Sunday, March 21, 2010

Countdown to the Memorial

Mike’s memorial is one week from tomorrow.  Lately I’ve been channeling my grief into planning for the event.  I spent most of the weekend digging through old photographs for the slideshow we’re making.  I’ll add more when I get to West Virginia next weekend.  My parents ordered the flowers.  I am confirming the speakers.  Mike’s best friend Chas is going to speak.  I asked Mike’s friend Jeff to speak, too.  Dad might say a few words, if he’s up for it.  Mom will just try to make it through the day.  I will speak, though I’m not yet sure what I will say.  Eulogy for my baby brother.  I still have a week to write it.  Mom and Dad talked to the priest.  I will pick out the music.  Mom and Dad ordered the food.  I ran Mike’s obituary in our hometown newspaper, though none of us has lived there in years.  Mom and Dad will run an announcement about the memorial in their local newspaper.  I have been sending out emails.  Dolly wants to buy a funeral dress.  Mom and Dad called the funeral home.  The funeral home will call the cemetery to make arrangements for the internment.  I will borrow a projector for the slideshow.  Mom and Dad will pick out photographs to bring to the church.  The funeral home will bring the ashes to the church.  I will write a eulogy for my baby brother.

One hundred six days since Mike has been gone.  Eight days until Mike’s memorial.  Keeping busy, keeping time.

Sunday, March 14, 2010


I reconnected with an old friend who I haven’t seen in years.  He struggles with depression.  When I told him about my brother, this is what he said:  “Forgive me, but when I hear about someone killing his or her self, all I can think is...peace. You can be angry, sad, frustrated, etc. And it is certainly understandable. But that person is now at peace.”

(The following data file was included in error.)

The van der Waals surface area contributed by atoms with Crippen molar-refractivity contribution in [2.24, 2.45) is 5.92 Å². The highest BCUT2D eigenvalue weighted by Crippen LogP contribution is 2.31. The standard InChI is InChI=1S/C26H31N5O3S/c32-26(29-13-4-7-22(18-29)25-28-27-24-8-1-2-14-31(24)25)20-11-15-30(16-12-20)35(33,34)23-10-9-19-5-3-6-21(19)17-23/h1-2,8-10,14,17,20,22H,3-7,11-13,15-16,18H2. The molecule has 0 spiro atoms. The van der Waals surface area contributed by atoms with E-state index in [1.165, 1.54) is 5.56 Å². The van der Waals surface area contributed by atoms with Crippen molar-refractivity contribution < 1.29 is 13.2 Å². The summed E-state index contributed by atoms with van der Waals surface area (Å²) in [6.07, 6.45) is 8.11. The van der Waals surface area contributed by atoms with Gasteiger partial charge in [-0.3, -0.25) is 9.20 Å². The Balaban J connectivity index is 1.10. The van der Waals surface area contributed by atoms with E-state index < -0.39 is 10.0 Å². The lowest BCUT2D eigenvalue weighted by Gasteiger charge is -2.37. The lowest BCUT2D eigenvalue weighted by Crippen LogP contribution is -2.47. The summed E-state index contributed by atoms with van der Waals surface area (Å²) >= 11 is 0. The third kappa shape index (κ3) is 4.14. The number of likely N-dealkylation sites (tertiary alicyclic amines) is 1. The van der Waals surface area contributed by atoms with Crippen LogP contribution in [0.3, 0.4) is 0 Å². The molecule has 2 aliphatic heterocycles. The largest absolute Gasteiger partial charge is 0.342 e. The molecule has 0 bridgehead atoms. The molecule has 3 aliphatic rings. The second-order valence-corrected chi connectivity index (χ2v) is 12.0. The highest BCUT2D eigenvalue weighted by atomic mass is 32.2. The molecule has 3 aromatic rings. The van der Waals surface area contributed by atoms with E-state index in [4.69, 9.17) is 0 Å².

Peace is something Mike wanted, something he believed he could never have so long as he was alive.  Who knows, he might have been right about that.  I’m not sure if he was ever at peace in his 37 years on this earth.  He said he wanted “a place where there was no self, only calm.”

My guess is that Mike, my brother, the guy who loved to fish and build computers, the guy who deep-fried turkey and barbecued ribs, the guy who cared for the elderly and the homeless, the guy with an eye for photography – that guy is gone, and lives on only in our memories.  Also gone is the guy who worried incessantly, the guy who suffered and was in pain.  His talents and his worries, his beauty and his pain – all gone.

I know that his body is gone.  His body was reduced to heavy ashes, now being stored in a funeral home in West Virginia in a black and gold box, which will be interned in a cemetery on March 30.

Then there’s the question of his soul, his spirit.  It’s the part detached from the body.  It’s the part detached from the mind, and from the troubles and joys of human existence.  It seems that this detachment from body and mind must bring peace, because it’s the body and the mind that keep us from peace.  But what is this peace?  Is it heaven?  Is it nothingness?

It’s clearly not a question I can answer until I meet my own end.  So the idea that Mike is now at peace does not bring me much peace.  

I have been thinking of Mike’s suicide as something that happened to me, something that keeps happening to me.  Perhaps that’s the inherent selfishness of grief.  This tragedy happened to Mike a long time ago, and kept happening over and over until the end.  He found peace, or at least tried to find peace, the only way he thought he could.  Now the tragedy lives on in us, in this black hole of sadness.  I would give anything to go back in time to try to shoulder some of that pain for him, to help him find another road to peace.